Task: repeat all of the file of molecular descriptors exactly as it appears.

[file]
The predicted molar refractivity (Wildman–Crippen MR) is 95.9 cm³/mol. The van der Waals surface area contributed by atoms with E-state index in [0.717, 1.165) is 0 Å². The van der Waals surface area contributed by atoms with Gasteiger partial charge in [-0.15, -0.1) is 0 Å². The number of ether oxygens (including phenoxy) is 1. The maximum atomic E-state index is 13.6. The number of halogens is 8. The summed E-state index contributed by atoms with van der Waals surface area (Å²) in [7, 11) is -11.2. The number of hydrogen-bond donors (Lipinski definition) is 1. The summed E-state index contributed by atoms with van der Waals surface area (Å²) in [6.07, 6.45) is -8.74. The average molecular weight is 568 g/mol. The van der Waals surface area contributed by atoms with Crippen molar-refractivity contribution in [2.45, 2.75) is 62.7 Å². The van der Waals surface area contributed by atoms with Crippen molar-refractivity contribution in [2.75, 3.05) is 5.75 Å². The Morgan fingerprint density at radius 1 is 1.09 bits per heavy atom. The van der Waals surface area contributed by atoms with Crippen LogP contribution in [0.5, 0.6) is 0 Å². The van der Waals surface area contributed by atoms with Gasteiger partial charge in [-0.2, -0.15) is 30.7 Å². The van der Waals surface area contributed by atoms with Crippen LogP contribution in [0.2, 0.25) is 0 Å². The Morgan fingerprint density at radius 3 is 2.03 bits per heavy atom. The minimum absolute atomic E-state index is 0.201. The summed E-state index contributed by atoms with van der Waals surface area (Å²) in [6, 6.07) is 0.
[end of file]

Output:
The predicted molar refractivity (Wildman–Crippen MR) is 95.9 cm³/mol. The van der Waals surface area contributed by atoms with E-state index in [0.717, 1.165) is 0 Å². The van der Waals surface area contributed by atoms with Gasteiger partial charge in [-0.15, -0.1) is 0 Å². The number of ether oxygens (including phenoxy) is 1. The maximum atomic E-state index is 13.6. The number of halogens is 8. The summed E-state index contributed by atoms with van der Waals surface area (Å²) in [7, 11) is -11.2. The number of hydrogen-bond donors (Lipinski definition) is 1. The summed E-state index contributed by atoms with van der Waals surface area (Å²) in [6.07, 6.45) is -8.74. The average molecular weight is 568 g/mol. The van der Waals surface area contributed by atoms with Crippen molar-refractivity contribution in [2.45, 2.75) is 62.7 Å². The van der Waals surface area contributed by atoms with Crippen molar-refractivity contribution in [2.75, 3.05) is 5.75 Å². The Morgan fingerprint density at radius 1 is 1.09 bits per heavy atom. The van der Waals surface area contributed by atoms with Crippen LogP contribution in [0.5, 0.6) is 0 Å². The van der Waals surface area contributed by atoms with Gasteiger partial charge in [-0.2, -0.15) is 30.7 Å². The van der Waals surface area contributed by atoms with Crippen LogP contribution in [0.2, 0.25) is 0 Å². The Morgan fingerprint density at radius 3 is 2.03 bits per heavy atom. The minimum absolute atomic E-state index is 0.201. The summed E-state index contributed by atoms with van der Waals surface area (Å²) in [6, 6.07) is 0.